Sunday, August 19, 2007

When I was growing up, Salina had a small dirty place called Bogeys. Its name being an homage to Humphry Bogart, star of many classic movies including Casablanca. Bogeys was one of those odd businesses, ones that prosper enought to stay open but were slow to adopt some modern conviences. It was located down a small residential side street in an aged commercial strip. My friend Andrew's grandparents lived a few doors away, and I always thought they had cleverly picked out a wonderful location, especially for their grandchildren. I can not remember how much a vanilla cone was, but it was a convient amount for young boys to find under the sofa, slip into the lower left pocket in their cargo shorts, and zip over on a bike ride in the afternoons. The perfect word for this perfect time is halycon.

I was a fairly nieve youth, and in retrospect I have little doubt that Bogeys had its fair share goofieness. It was located near a small college, and the drinking habits of Lutherins are legend. It seems like the type of place where the afternoon fry dude was ahead of the late 90's low-fat trend and was staying baked all summer long. It was one of those places that had a venier of family friendly, yet somehow was never able to clean up that tacky feeling you could have sitting on the benches. Salina has a hyperactive health inspector, and pure bribery was the only way they could have stayed open. I find this type of activity somehow comforting. While Im sure there was some "plan" to Bogeys, the beauty was that in being left alone it had a personality that made it a home in my heart.

Casablanca (dar bidia) Morocco is not unlike Bogeys in some ways. It certainly has a tackyness to it. A certain trashiness pervades. Yet, somehow this is a different trash. This isnt clean, its not a family friendly place. Even the fry guy would be scared away. The same things (bribes, thc, etc) that a person might find so quirky their more intense incarnation down right troublesome.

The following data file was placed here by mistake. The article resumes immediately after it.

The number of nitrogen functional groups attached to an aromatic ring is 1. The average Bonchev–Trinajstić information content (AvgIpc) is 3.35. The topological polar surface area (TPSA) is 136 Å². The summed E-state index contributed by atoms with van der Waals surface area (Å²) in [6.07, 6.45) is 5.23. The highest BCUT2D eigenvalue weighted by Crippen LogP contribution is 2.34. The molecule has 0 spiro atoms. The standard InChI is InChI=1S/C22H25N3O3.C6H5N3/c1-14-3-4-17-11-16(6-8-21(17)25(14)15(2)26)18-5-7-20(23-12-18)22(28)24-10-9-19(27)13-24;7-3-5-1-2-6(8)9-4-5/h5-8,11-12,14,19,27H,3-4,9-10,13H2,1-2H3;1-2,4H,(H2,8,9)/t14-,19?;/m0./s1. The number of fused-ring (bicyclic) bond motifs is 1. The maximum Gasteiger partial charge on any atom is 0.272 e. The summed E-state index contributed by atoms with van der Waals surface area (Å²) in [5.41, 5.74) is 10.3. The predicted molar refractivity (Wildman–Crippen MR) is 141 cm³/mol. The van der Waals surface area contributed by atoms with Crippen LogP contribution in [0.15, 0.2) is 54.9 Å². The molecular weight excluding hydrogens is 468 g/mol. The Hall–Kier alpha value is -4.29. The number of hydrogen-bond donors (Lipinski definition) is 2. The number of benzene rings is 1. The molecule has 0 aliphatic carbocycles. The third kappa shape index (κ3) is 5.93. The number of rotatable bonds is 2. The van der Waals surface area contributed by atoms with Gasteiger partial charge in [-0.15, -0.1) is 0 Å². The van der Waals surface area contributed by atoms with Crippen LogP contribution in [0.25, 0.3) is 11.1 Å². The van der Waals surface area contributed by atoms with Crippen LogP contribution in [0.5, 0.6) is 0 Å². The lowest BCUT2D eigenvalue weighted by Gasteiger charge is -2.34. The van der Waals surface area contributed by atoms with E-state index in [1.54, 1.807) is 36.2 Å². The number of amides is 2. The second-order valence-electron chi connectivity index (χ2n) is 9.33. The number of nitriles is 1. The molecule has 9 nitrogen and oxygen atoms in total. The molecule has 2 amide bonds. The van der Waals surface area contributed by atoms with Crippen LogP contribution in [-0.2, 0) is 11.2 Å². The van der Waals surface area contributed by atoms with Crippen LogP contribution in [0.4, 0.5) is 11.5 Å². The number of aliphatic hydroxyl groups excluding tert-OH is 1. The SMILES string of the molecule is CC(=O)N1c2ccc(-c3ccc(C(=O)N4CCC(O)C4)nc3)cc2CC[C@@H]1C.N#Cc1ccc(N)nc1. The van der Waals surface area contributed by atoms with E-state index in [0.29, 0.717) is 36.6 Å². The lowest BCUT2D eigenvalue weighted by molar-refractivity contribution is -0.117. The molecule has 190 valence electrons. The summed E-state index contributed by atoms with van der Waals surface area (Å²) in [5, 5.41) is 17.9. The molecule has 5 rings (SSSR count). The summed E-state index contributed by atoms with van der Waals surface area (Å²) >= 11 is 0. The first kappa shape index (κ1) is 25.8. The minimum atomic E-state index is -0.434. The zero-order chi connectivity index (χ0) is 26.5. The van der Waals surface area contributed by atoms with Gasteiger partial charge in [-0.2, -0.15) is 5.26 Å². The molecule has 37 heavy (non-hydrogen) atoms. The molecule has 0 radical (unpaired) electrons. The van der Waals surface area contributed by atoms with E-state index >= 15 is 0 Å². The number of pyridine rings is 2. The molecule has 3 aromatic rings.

I read recently that Casa was the first town in the world laid out and designed entirely by airplane. Ive known that the town was heavily built up by the French and Spanish during their time here, but this seems to confirm that the random hand that creates beauty was held back. Its not that European colonial powers make ugly things, it is just difficult for the natural forces to take over. Could this artificial additive be connected to the slums that have become so well known there? Poverty mixed with religous extreamism is an explosive combination as the town has experienced over and over.

Im not advocating that Casa be left to mellow out on its own. That the forces of international trade will give jobs to the unwashed masses. I am trying to point out that planned expansions and modern cities often seem to lack a certain connected feeling that evolves naturally in many processes. These can help make something that would be bad, into something acceptable. But if prevented can lead to determential mixes that have the opposite effect of what the planning was trying to achieve.

Besides, who ever heard of using an air plane to plan a city?

Sadly, a few years ago Bogeys built a new building, and cleaned up its act.

I spend half of the ride home today trying to use my book (globalization and its discontents) as a pillow . I spent another part serving as a pillow for the kid next to me who passed out on my shoulder with his bus ticket in his mouth.

That above post sorta implise a dirtyness on the part of Moroccan people. Its not true. I think people here are much cleaner than most Americans would be in similar situations. I am sure I have the dirtiest house in town.

Also, it suggests that residences of suburban American could be prone to violence because they are not exposed to natural randomness and beauty.

No comments: